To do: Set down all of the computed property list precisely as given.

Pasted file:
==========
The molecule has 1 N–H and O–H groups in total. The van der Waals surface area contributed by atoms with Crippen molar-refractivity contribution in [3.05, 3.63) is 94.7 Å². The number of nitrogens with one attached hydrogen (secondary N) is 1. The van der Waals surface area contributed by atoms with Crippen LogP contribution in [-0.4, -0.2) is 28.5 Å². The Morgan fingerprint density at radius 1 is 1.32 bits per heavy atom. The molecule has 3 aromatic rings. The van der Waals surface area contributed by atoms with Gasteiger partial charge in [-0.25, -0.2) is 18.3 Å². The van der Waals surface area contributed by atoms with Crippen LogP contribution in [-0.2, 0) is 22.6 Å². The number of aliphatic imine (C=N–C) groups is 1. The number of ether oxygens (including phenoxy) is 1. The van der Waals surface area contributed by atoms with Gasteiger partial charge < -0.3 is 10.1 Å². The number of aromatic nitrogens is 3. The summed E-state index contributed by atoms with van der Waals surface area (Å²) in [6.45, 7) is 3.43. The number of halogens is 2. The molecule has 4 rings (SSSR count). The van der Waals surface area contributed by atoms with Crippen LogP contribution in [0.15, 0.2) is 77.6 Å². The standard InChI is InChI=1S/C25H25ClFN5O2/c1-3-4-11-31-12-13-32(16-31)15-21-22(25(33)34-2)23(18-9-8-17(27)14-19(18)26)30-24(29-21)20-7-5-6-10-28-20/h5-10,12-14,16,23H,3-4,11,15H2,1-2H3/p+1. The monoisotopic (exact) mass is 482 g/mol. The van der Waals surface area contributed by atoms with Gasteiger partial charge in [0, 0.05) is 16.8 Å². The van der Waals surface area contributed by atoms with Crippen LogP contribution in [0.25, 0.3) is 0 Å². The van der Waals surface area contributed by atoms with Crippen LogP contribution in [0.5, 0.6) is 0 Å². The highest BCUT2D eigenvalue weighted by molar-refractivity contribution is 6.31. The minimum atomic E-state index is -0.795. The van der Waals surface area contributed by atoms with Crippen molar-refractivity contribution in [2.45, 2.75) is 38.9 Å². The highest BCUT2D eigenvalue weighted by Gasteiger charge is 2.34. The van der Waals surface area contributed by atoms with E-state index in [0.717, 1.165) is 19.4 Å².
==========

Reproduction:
The molecule has 1 N–H and O–H groups in total. The van der Waals surface area contributed by atoms with Crippen molar-refractivity contribution in [3.05, 3.63) is 94.7 Å². The number of nitrogens with one attached hydrogen (secondary N) is 1. The van der Waals surface area contributed by atoms with Crippen LogP contribution in [-0.4, -0.2) is 28.5 Å². The Morgan fingerprint density at radius 1 is 1.32 bits per heavy atom. The molecule has 3 aromatic rings. The van der Waals surface area contributed by atoms with Gasteiger partial charge in [-0.25, -0.2) is 18.3 Å². The van der Waals surface area contributed by atoms with Crippen LogP contribution in [-0.2, 0) is 22.6 Å². The number of aliphatic imine (C=N–C) groups is 1. The number of ether oxygens (including phenoxy) is 1. The van der Waals surface area contributed by atoms with Gasteiger partial charge < -0.3 is 10.1 Å². The number of aromatic nitrogens is 3. The summed E-state index contributed by atoms with van der Waals surface area (Å²) in [6.45, 7) is 3.43. The number of halogens is 2. The molecule has 4 rings (SSSR count). The van der Waals surface area contributed by atoms with Crippen LogP contribution in [0.15, 0.2) is 77.6 Å². The standard InChI is InChI=1S/C25H25ClFN5O2/c1-3-4-11-31-12-13-32(16-31)15-21-22(25(33)34-2)23(18-9-8-17(27)14-19(18)26)30-24(29-21)20-7-5-6-10-28-20/h5-10,12-14,16,23H,3-4,11,15H2,1-2H3/p+1. The monoisotopic (exact) mass is 482 g/mol. The van der Waals surface area contributed by atoms with Gasteiger partial charge in [0, 0.05) is 16.8 Å². The van der Waals surface area contributed by atoms with Crippen LogP contribution in [0.25, 0.3) is 0 Å². The van der Waals surface area contributed by atoms with Crippen LogP contribution in [0.5, 0.6) is 0 Å². The highest BCUT2D eigenvalue weighted by molar-refractivity contribution is 6.31. The minimum atomic E-state index is -0.795. The van der Waals surface area contributed by atoms with Crippen molar-refractivity contribution in [2.45, 2.75) is 38.9 Å². The highest BCUT2D eigenvalue weighted by Gasteiger charge is 2.34. The van der Waals surface area contributed by atoms with E-state index in [0.717, 1.165) is 19.4 Å².